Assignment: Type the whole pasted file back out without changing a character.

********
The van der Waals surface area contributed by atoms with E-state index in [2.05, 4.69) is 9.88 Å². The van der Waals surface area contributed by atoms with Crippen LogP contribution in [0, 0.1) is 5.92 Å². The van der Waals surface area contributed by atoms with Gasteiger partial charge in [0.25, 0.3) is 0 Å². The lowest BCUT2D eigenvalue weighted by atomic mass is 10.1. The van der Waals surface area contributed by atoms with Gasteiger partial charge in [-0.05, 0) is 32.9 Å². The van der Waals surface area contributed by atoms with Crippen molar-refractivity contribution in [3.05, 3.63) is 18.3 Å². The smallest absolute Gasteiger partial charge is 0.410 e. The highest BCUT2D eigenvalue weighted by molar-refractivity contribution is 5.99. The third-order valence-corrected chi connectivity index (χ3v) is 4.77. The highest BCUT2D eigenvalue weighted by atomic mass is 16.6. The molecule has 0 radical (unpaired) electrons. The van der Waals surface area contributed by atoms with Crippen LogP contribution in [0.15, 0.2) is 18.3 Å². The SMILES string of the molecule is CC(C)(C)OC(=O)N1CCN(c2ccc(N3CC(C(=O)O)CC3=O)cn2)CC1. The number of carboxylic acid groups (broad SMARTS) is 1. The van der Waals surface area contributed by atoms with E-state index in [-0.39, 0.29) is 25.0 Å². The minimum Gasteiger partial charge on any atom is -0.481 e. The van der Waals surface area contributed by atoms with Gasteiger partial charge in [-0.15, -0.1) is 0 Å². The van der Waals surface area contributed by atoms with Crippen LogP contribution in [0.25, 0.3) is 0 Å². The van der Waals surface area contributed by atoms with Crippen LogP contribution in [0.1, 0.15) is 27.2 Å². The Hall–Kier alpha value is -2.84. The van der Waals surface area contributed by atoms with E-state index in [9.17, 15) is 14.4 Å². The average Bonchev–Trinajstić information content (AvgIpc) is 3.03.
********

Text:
The van der Waals surface area contributed by atoms with E-state index in [2.05, 4.69) is 9.88 Å². The van der Waals surface area contributed by atoms with Crippen LogP contribution in [0, 0.1) is 5.92 Å². The van der Waals surface area contributed by atoms with Gasteiger partial charge in [0.25, 0.3) is 0 Å². The lowest BCUT2D eigenvalue weighted by atomic mass is 10.1. The van der Waals surface area contributed by atoms with Gasteiger partial charge in [-0.05, 0) is 32.9 Å². The van der Waals surface area contributed by atoms with Crippen molar-refractivity contribution in [3.05, 3.63) is 18.3 Å². The smallest absolute Gasteiger partial charge is 0.410 e. The highest BCUT2D eigenvalue weighted by molar-refractivity contribution is 5.99. The third-order valence-corrected chi connectivity index (χ3v) is 4.77. The highest BCUT2D eigenvalue weighted by atomic mass is 16.6. The molecule has 0 radical (unpaired) electrons. The van der Waals surface area contributed by atoms with Crippen LogP contribution in [0.15, 0.2) is 18.3 Å². The SMILES string of the molecule is CC(C)(C)OC(=O)N1CCN(c2ccc(N3CC(C(=O)O)CC3=O)cn2)CC1. The number of carboxylic acid groups (broad SMARTS) is 1. The van der Waals surface area contributed by atoms with E-state index in [-0.39, 0.29) is 25.0 Å². The minimum Gasteiger partial charge on any atom is -0.481 e. The van der Waals surface area contributed by atoms with Gasteiger partial charge in [-0.15, -0.1) is 0 Å². The van der Waals surface area contributed by atoms with Crippen LogP contribution in [0.25, 0.3) is 0 Å². The van der Waals surface area contributed by atoms with Crippen LogP contribution in [0.1, 0.15) is 27.2 Å². The Hall–Kier alpha value is -2.84. The van der Waals surface area contributed by atoms with E-state index in [9.17, 15) is 14.4 Å². The average Bonchev–Trinajstić information content (AvgIpc) is 3.03.